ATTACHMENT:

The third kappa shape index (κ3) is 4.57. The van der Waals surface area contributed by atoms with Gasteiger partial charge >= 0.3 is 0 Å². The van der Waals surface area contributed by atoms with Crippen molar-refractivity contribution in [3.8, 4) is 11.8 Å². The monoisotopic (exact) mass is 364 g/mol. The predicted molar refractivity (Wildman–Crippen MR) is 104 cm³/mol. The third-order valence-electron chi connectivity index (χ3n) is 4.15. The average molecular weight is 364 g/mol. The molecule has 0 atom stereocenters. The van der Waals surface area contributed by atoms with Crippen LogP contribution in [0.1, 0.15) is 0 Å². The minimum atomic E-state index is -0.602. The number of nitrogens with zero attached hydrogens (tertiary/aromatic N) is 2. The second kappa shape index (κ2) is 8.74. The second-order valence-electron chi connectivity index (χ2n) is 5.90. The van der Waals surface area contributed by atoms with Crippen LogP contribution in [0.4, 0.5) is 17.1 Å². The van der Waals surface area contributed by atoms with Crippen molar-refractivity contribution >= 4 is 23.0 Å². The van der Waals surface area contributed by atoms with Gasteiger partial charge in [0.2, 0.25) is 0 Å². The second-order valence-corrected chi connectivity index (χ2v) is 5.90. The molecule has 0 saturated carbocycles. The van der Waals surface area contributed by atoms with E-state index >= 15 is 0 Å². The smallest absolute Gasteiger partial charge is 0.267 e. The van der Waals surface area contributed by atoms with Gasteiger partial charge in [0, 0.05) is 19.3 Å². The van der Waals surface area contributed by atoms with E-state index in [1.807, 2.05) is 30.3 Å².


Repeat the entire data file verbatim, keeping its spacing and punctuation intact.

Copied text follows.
The third kappa shape index (κ3) is 4.57. The van der Waals surface area contributed by atoms with Gasteiger partial charge >= 0.3 is 0 Å². The van der Waals surface area contributed by atoms with Crippen molar-refractivity contribution in [3.8, 4) is 11.8 Å². The monoisotopic (exact) mass is 364 g/mol. The predicted molar refractivity (Wildman–Crippen MR) is 104 cm³/mol. The third-order valence-electron chi connectivity index (χ3n) is 4.15. The average molecular weight is 364 g/mol. The molecule has 0 atom stereocenters. The van der Waals surface area contributed by atoms with Crippen LogP contribution in [0.1, 0.15) is 0 Å². The minimum atomic E-state index is -0.602. The number of nitrogens with zero attached hydrogens (tertiary/aromatic N) is 2. The second kappa shape index (κ2) is 8.74. The second-order valence-electron chi connectivity index (χ2n) is 5.90. The van der Waals surface area contributed by atoms with Crippen LogP contribution in [0.4, 0.5) is 17.1 Å². The van der Waals surface area contributed by atoms with Crippen molar-refractivity contribution >= 4 is 23.0 Å². The van der Waals surface area contributed by atoms with Gasteiger partial charge in [0.2, 0.25) is 0 Å². The second-order valence-corrected chi connectivity index (χ2v) is 5.90. The molecule has 0 saturated carbocycles. The van der Waals surface area contributed by atoms with E-state index >= 15 is 0 Å². The smallest absolute Gasteiger partial charge is 0.267 e. The van der Waals surface area contributed by atoms with Gasteiger partial charge in [0, 0.05) is 19.3 Å². The van der Waals surface area contributed by atoms with E-state index in [1.807, 2.05) is 30.3 Å².